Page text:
There's something so lonely about finishing a book. Reading a book for the first time is great because you don't know what's going to happen. You get the excitement of not knowing, anticipating what the next chapter holds. And then you finish it, and there's no more funny outburst's from the character's. No more waiting. It's kind of a disappointment, you get excitement and expectation, and then there's nothing to expect. It's like losing a good friend. You know all of the speeches. It loses some of it's magic. It becomes less real, as you look back into random pages of the story.
Reading a book for a second, or third time is different. Of course you have to wait for a while to read a book again, unless it's layered. You have to forget some of the lines. Reading a book again helps you remember why you loved it so much in the first place. Sometimes when you read a book again you see something you didn't see before. That's one of the best parts of rereading a book.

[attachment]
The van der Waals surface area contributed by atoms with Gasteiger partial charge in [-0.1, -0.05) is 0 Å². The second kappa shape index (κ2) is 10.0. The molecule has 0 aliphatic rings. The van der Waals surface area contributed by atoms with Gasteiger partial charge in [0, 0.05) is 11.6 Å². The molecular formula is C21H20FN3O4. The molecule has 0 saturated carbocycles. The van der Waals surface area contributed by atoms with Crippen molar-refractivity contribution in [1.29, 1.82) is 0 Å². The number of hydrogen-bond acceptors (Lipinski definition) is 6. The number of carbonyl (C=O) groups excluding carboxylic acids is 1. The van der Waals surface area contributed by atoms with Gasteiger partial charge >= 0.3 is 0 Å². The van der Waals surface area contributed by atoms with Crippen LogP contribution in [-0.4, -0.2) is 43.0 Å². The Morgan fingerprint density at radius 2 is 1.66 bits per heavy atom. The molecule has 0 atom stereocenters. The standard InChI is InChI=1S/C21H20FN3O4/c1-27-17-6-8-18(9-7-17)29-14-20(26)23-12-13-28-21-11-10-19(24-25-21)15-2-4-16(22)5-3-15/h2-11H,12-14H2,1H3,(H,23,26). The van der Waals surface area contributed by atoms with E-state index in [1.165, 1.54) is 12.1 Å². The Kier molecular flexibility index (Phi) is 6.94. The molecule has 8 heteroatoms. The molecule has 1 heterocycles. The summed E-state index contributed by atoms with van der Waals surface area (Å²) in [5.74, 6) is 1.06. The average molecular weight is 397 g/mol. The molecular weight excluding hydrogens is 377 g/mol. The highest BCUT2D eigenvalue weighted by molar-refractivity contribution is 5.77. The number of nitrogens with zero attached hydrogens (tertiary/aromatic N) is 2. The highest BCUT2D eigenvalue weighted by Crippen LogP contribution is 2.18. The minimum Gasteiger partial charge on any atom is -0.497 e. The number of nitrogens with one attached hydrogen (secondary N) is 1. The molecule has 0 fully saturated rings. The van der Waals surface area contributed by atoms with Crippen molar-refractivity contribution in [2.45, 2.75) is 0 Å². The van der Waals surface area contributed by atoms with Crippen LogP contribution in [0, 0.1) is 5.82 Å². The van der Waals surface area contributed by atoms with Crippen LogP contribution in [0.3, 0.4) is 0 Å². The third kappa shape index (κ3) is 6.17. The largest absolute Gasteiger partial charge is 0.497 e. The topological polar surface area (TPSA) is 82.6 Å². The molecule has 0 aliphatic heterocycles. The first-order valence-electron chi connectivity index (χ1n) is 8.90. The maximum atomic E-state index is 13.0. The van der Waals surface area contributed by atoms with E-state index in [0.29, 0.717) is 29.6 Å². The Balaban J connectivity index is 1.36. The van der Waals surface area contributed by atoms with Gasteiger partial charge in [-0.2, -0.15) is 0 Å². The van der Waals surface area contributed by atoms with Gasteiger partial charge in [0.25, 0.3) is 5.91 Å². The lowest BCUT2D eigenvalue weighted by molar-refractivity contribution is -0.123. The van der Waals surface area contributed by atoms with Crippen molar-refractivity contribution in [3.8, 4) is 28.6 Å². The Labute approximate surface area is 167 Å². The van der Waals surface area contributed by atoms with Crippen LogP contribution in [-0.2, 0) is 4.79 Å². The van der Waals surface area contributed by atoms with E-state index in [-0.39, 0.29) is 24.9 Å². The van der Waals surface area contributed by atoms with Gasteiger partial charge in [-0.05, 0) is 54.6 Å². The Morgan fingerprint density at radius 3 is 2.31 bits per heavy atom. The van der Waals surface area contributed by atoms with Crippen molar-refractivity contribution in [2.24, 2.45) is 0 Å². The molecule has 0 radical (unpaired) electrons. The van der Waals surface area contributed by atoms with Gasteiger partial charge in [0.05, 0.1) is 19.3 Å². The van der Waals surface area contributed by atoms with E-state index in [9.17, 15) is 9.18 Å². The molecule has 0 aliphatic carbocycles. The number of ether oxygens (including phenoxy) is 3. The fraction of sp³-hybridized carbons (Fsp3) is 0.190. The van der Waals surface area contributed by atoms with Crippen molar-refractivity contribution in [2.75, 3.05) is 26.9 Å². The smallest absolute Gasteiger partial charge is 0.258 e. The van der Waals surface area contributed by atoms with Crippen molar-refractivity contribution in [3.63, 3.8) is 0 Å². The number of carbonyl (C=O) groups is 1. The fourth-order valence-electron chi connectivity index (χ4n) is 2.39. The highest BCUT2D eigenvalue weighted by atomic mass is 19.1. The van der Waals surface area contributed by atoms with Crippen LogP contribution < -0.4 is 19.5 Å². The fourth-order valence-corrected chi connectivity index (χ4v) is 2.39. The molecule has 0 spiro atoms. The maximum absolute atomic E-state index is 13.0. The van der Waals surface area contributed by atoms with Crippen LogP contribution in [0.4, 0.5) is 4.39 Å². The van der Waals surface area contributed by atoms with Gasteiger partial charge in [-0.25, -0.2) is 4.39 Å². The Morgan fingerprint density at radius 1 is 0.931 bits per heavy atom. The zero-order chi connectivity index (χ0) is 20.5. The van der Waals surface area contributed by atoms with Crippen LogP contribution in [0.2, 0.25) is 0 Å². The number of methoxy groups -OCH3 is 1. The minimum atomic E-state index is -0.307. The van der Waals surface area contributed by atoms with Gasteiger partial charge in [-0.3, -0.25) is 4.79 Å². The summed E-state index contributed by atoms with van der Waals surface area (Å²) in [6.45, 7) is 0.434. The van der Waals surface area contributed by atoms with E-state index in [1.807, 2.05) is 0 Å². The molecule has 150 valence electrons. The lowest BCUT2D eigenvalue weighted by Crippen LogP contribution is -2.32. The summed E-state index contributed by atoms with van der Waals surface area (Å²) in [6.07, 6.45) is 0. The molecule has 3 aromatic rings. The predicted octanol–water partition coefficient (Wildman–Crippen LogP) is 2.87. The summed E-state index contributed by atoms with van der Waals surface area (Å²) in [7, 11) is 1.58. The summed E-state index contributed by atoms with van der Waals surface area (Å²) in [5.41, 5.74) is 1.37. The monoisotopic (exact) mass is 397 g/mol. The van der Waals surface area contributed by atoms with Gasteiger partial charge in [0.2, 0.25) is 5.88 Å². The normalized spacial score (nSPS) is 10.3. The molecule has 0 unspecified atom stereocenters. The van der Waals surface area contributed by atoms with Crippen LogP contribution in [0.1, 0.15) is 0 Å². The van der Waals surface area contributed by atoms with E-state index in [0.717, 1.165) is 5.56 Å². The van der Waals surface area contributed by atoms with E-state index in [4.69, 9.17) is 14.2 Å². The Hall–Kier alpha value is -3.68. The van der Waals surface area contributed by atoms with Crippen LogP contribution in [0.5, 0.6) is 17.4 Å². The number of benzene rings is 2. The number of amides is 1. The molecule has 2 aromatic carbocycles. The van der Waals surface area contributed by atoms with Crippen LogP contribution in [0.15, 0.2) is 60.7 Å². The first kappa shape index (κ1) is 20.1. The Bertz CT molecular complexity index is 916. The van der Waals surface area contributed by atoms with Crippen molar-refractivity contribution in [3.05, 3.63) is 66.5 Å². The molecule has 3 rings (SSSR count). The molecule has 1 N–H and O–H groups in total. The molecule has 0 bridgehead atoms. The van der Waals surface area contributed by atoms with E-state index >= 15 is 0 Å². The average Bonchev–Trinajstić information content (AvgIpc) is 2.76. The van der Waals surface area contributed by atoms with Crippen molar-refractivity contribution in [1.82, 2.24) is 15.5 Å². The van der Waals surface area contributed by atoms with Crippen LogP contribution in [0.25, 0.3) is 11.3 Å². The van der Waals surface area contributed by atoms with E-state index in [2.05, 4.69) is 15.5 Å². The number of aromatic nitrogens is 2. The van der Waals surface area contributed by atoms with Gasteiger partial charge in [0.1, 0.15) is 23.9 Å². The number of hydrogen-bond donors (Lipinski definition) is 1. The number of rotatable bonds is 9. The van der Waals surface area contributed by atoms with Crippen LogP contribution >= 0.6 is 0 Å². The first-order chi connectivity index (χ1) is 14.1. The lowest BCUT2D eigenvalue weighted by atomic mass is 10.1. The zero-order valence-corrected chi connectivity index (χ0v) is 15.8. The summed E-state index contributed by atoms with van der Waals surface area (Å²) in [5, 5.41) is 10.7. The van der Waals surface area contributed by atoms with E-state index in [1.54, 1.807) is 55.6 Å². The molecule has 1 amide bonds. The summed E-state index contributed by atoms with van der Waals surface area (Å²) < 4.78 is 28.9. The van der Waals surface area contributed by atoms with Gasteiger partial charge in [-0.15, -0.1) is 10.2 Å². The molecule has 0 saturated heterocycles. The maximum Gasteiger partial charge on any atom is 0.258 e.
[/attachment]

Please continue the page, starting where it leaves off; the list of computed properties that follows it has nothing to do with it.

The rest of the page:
Some of my favorite quotes from the book that I just finished.
"There are lots of things that never go by rule,
There's a powerful pile o' knowledge
That you never get at college,
There are heaps of things you never learn at school"
"Humor is the spiciest condiment in the feast of existence. Laugh at your mistakes but learn from them, joke over your troubles but gather strength from them, make a jest of your difficulties but overcome them."
"There is so much in the world for us all if we only have the eyes to see it, and the heart to love it, and the hand to gather it ourselves-so much in men and woman, so much in art and literature, so much in everywhere in which to delight, and for which to be thankful."
There's just been so much going on like, Noah going to EFY, and cleaning the house, and catching baby birds (more on that later) and umm.... did I mention that I got a sewing machine!?
My Dad gave it to me! I love that guy! It was really unplanned, I had no idea until I opened the box! Dad loved keeping me in suspense. I love it (the sewing machine, not the suspense)! It's has a lot of features that I don't know how to work yet, but I will. I'm reading the manuel. After I'm finished with the manuel, I'll know how to monogram, do button holes, make quilts, and, umm . . . lots of other things. I don't know what they are yet because I haven't gotten to that part of the manuel!
Anyway, about Trek.